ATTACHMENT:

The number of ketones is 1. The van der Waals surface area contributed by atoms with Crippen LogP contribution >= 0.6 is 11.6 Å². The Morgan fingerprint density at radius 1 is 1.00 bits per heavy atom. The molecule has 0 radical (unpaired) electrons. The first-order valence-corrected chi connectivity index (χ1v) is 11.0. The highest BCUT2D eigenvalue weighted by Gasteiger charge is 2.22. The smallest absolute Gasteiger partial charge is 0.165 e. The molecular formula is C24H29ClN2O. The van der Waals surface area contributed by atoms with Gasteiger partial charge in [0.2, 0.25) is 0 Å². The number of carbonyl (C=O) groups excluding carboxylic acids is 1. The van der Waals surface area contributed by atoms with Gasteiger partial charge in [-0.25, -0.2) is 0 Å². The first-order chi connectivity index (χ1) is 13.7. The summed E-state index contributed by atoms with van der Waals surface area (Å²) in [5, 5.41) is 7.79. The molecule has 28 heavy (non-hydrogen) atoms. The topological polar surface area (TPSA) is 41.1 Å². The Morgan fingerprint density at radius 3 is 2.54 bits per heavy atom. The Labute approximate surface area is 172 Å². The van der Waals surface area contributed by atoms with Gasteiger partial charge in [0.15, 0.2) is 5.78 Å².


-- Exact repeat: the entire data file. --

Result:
The number of ketones is 1. The van der Waals surface area contributed by atoms with Crippen LogP contribution >= 0.6 is 11.6 Å². The Morgan fingerprint density at radius 1 is 1.00 bits per heavy atom. The molecule has 0 radical (unpaired) electrons. The first-order valence-corrected chi connectivity index (χ1v) is 11.0. The highest BCUT2D eigenvalue weighted by Gasteiger charge is 2.22. The smallest absolute Gasteiger partial charge is 0.165 e. The molecular formula is C24H29ClN2O. The van der Waals surface area contributed by atoms with Gasteiger partial charge in [0.2, 0.25) is 0 Å². The number of carbonyl (C=O) groups excluding carboxylic acids is 1. The van der Waals surface area contributed by atoms with Gasteiger partial charge in [-0.25, -0.2) is 0 Å². The first-order chi connectivity index (χ1) is 13.7. The summed E-state index contributed by atoms with van der Waals surface area (Å²) in [5, 5.41) is 7.79. The molecule has 28 heavy (non-hydrogen) atoms. The topological polar surface area (TPSA) is 41.1 Å². The Morgan fingerprint density at radius 3 is 2.54 bits per heavy atom. The Labute approximate surface area is 172 Å². The van der Waals surface area contributed by atoms with Gasteiger partial charge in [0.15, 0.2) is 5.78 Å².